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Image by Veronica Marr

“The old soul that dwells at the core of each person has a tolerance for chaos and an instinct for survival. Not in the simple biological terms of survival of the fittest, but a complex involvement with hidden aspects of creation. We can only come to know our soul when the chips are down, when there’s nothing else to do but take on a bigger imagination of the cosmos and of our place within it. The return of cosmic order and cosmic sense always happens at the edge of the abyss, on the brink of disaster where life and beauty and meaning are snatched once again from the teeth of chaos.”
— Michael Meade, “Awakening the Soul”

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Llewellyn Vaughan-Lee: “From what you say, I feel that you also have heard “the cry of the Earth,” and the real need of the moment is then how to respond. How can we help to bring our world back into balance? Spiritual ecology, which has been the focus of much of my work over the past decade, explores the need for a spiritual response to our present ecological crisis. Yes, we are facing “two existential crises developing with terrifying speed, climate breakdown and ecological breakdown.” But the Earth is not a problem to be solved, but a living being in distress, needing the help of both our hands and hearts.

If you’ve ever been defeated, if you’ve ever lost everything, you know what Michael Meade is talking about. We do our utmost to avoid appearing in the world without our costumes and accoutrements. Facing the cruel world without our persona to hide behind is what we wish to avoid at all costs. The last thing we want is to be stripped bare right down to the essential self, the part of us we keep hidden — the part of us we call Soul.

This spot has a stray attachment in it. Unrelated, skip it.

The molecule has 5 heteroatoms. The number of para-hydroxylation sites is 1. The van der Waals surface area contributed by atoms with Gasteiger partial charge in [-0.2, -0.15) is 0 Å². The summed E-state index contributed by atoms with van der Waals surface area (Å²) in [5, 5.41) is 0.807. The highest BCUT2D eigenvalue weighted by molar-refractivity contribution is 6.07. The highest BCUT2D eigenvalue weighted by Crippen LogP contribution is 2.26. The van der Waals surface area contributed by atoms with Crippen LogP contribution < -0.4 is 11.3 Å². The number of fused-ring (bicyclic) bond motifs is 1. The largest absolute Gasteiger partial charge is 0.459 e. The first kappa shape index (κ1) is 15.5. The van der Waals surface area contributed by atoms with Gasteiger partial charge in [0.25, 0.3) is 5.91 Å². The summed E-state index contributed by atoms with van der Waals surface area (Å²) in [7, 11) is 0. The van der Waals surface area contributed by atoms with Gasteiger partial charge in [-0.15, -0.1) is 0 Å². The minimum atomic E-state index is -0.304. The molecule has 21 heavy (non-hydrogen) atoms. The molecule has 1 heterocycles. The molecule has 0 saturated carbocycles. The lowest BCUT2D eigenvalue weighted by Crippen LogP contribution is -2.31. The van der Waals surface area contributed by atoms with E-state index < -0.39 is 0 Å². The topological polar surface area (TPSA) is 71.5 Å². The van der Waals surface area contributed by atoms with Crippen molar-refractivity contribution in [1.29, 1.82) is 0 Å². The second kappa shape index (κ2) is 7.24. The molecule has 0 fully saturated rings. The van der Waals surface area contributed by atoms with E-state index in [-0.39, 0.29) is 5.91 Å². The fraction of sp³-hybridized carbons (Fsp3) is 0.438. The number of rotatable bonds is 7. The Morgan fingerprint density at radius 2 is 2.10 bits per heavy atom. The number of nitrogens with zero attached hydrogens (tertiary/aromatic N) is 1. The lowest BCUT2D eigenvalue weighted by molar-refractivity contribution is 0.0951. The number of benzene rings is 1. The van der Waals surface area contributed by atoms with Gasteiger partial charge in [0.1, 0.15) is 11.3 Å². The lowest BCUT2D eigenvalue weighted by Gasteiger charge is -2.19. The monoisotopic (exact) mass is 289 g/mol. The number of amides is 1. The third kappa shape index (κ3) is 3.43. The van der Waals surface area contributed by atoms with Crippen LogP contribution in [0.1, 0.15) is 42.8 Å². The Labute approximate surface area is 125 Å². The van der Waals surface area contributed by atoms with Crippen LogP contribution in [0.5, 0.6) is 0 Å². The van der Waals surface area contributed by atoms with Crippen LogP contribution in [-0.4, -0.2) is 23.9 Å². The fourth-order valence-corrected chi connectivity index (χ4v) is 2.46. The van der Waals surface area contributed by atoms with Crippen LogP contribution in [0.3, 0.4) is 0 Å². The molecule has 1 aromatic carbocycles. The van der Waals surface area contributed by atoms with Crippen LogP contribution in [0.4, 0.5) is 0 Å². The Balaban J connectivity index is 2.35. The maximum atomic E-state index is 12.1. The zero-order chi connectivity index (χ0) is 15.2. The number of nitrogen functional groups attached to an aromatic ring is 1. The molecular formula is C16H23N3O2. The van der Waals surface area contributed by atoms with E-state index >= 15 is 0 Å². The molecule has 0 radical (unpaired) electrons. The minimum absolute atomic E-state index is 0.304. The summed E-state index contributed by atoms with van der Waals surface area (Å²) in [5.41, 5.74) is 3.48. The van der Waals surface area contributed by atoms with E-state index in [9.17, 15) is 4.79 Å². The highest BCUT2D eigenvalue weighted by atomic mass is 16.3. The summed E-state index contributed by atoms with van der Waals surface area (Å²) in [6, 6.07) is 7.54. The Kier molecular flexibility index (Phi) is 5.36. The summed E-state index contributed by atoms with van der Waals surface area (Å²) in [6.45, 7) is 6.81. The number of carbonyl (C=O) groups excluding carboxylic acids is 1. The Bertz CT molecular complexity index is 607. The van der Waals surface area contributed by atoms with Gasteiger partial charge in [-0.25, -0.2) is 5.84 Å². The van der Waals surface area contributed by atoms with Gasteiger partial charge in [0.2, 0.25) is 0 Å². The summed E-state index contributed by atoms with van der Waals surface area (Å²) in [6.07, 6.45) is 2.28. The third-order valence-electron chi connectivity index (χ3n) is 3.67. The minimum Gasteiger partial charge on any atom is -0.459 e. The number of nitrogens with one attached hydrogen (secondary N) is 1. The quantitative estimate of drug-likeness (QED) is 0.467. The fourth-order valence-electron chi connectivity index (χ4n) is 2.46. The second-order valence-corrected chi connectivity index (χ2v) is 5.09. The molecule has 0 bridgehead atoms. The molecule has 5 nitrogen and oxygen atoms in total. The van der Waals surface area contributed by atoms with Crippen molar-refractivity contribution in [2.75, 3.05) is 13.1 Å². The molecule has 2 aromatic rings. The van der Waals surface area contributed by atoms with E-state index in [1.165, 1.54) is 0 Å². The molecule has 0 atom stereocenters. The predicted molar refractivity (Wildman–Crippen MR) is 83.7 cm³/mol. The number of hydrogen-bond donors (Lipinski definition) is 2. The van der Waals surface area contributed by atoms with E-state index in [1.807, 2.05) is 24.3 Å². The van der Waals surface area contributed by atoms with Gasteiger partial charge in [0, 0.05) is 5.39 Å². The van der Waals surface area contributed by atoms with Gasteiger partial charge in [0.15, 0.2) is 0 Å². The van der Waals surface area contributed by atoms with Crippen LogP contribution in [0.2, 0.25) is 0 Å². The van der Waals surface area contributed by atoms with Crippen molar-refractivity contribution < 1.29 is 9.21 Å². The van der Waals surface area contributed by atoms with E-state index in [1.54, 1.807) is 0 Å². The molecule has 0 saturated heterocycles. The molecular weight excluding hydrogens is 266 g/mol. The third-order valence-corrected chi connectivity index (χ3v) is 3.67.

If the collective follows the same path as the individual does, we can expect to lose a lot our culture is proud of. Loss of negotiating power, of military might, of financial and economic resources, of reputation and status would be the cultural equivalent of what happens on an individual level. There may be no other way to progress. It’s easy to accumulate comforting defenses but it’s traumatic to have to drop them.

The social upheaval involved in a big cultural shift like that will require new energies, things like kindness and generosity. Maybe when fewer people are protected from the vicissitudes of life on this planet they’ll start to realize how important a soft heart is.

Maybe people have to experience for themselves the cruelty of indifference in order to grow their own sense of empathy. How society is put together, what we imagine is normal is also our personal template of how our own hearts and minds are structured.

Humans appear to be approaching a catastrophe on a global scale. The hubris of our modern industrial society is choking the natural world, and because our human lives are so choked with diversions from the sacredness of everything, we are due a comeuppance. We participate in the collective drift but we experience our lives individually. We suffer personally. Being stripped bare is painful but that’s how we grow.

For many of us, finding love comes after living the barrenness of a loveless life. It comes after seeing how it feels to always live in a defensive posture and how much kindness changes everything.

Nobody wants to go through the ringer but the experience called “the dark night of the soul” is needed to burn away the dross and help us evolve. We can’t get that same effect from an easy life.

Written by

I occasionally write fiction and also about creativity, loving, language learning and travel. I’m a longtime painter and reader.

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